WASHINGTON -- President Bush named Republican fund-raiser Sam Fox as US ambassador to Belgium yesterday, using a maneuver that allowed him to bypass Congress, where Democrats had derailed Fox's nomination.
The appointment, made while lawmakers were out of town on spring break, prompted angry rebukes from Democrats, who said Bush's action may even be illegal.
Democrats had denounced Fox for his donation to Swift Boat Veterans for Truth during the 2004 presidential campaign. The group's TV ads, which stated that Senator John F. Kerry exaggerated his military record in Vietnam, were viewed as a major factor in the Massachusetts Democrat's election loss.
Recognizing that Fox did not have the votes to obtain Senate confirmation in the Foreign Relations Committee, Bush withdrew the nomination last week. But yesterday, with the Senate on a one-week break, the president used his power to make recess appointments to put Fox in the job without Senate confirmation.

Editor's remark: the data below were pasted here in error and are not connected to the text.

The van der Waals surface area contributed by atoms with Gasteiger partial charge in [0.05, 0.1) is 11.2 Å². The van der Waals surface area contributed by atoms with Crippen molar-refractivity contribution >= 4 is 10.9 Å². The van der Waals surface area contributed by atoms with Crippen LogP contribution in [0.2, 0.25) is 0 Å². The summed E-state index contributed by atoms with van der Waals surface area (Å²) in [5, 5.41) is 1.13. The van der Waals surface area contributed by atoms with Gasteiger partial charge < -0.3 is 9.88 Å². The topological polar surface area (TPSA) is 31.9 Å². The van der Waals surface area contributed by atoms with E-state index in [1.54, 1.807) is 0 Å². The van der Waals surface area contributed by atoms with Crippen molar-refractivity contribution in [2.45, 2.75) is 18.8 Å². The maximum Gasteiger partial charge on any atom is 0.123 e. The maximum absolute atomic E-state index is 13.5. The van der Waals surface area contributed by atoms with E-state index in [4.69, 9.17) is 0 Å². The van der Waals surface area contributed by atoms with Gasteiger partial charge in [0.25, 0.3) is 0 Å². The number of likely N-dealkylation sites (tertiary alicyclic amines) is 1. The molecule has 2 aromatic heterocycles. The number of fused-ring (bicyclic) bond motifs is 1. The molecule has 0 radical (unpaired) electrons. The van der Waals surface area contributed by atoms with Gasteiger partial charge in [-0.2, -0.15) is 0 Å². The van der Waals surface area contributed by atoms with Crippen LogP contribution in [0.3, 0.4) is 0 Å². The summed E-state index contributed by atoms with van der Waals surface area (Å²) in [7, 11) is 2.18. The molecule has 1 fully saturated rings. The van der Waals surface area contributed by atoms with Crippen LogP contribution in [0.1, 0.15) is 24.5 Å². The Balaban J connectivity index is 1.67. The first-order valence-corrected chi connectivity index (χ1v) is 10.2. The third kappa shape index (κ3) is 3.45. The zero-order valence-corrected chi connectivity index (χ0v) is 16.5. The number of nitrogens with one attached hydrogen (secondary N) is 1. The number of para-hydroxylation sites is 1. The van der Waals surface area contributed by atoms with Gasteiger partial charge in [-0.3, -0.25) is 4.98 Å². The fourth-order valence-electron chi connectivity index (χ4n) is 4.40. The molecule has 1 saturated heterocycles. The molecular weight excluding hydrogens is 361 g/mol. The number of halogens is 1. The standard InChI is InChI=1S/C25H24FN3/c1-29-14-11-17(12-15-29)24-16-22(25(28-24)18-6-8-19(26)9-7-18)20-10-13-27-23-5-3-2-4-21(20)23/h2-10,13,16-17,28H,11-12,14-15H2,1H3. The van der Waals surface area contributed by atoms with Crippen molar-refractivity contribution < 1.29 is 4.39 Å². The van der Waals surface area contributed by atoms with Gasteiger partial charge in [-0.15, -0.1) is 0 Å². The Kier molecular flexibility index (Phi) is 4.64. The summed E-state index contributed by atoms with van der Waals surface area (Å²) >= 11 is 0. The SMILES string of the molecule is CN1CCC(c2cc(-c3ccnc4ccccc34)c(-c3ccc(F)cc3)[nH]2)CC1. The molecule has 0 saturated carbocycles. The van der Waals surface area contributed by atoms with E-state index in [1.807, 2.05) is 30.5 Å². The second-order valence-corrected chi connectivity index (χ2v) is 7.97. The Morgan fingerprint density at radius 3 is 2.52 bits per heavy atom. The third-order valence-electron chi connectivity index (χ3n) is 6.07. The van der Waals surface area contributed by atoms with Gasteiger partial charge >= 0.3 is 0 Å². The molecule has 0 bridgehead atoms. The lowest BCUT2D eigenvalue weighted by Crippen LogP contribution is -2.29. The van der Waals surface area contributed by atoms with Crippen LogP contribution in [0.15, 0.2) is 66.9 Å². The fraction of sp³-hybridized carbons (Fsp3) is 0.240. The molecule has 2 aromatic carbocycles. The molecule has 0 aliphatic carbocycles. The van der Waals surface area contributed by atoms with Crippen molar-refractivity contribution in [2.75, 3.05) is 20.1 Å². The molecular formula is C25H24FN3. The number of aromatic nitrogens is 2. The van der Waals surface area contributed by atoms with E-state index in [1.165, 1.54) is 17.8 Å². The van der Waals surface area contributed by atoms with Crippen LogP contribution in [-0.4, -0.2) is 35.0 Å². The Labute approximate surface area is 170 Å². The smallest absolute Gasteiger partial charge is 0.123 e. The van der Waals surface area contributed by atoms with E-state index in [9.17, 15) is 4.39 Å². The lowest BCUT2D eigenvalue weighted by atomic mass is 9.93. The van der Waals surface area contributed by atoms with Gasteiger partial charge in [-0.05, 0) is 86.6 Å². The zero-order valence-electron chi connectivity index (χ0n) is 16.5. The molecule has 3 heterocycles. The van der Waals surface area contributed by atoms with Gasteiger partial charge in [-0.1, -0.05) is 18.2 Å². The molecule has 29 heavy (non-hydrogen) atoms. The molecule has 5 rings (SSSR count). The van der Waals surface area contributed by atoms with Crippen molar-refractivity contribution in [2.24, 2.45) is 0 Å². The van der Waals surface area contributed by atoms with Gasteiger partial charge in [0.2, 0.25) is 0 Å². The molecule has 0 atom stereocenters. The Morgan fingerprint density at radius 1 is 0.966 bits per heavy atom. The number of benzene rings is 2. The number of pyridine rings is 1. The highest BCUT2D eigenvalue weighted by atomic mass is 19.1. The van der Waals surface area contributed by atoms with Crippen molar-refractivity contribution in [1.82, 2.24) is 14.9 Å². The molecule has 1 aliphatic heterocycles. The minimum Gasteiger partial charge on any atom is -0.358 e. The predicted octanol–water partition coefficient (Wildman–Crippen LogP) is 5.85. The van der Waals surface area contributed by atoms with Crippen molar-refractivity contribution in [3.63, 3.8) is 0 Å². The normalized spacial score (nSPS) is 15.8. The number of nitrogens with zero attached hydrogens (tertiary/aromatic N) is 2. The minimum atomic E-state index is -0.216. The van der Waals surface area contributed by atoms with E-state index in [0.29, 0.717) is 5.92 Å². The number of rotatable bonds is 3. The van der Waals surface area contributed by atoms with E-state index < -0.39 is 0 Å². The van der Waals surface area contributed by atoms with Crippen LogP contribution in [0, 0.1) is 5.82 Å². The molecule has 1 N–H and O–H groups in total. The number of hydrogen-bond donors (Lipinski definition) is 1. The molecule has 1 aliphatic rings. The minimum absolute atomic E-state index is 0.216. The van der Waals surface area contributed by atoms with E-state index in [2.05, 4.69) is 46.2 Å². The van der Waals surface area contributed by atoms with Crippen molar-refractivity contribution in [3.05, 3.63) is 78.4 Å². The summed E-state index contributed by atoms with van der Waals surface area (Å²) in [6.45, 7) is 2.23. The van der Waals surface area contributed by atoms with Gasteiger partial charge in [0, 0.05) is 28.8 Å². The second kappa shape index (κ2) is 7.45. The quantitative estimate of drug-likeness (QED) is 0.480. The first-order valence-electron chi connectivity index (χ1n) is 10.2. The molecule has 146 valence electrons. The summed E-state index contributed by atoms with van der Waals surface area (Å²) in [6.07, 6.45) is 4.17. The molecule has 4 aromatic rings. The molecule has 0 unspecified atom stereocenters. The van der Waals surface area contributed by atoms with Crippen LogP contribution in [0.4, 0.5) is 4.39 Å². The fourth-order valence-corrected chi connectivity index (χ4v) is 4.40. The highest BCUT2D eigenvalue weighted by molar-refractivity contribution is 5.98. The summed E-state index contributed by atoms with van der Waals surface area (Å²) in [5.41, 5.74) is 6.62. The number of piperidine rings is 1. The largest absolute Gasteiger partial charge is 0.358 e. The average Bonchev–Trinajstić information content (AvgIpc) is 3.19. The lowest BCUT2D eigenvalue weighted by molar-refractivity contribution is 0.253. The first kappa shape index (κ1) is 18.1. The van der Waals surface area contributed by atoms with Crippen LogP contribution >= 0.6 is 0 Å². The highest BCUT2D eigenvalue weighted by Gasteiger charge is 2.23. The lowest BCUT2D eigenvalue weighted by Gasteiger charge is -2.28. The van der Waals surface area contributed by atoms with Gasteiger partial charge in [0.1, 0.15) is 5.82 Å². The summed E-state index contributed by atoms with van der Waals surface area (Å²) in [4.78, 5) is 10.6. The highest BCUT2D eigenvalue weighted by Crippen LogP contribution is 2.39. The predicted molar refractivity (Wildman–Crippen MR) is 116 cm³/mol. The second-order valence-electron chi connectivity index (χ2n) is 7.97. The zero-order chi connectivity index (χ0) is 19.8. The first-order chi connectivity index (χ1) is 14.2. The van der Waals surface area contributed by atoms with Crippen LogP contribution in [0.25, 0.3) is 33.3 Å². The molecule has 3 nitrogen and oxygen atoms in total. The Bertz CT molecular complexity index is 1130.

This means Fox can remain ambassador until the end of the next session of Congress, effectively through the end of the Bush presidency.
"It's sad but not surprising that this White House would abuse the power of the presidency to reward a donor over the objections of the Senate," Kerry said in a statement.
Senator Christopher J. Dodd, Democrat of Connecticut and a member of the Foreign Relations Committee, said he plans to ask the Government Accountability Office to issue an opinion on whether the appointment is legal.
Recess appointments are intended to give the president flexibility if Congress is out for a lengthy period, such as the four-week summer break. But Dodd said the law was not intended to circumvent lawmakers' approval.
"This is really now taking the recess appointment vehicle and abusing this beyond anyone's imagination," said Dodd, a candidate for the 2008 Democratic presidential nomination.
Bush also used his recess-appointment authority to make Andrew Biggs deputy director of Social Security. The president's earlier nomination of Biggs, an outspoken advocate of partially privatizing the government's retirement program, was rejected by Senate Democrats in February.
Some of Bush's other notable recess appointments include John R. Bolton as US ambassador to the United Nations in August 2005 (he resigned in December); William Pryor and Charles Pickering as federal appeals court judges in 2004; and Otto Reich as an assistant secretary of state in 2002.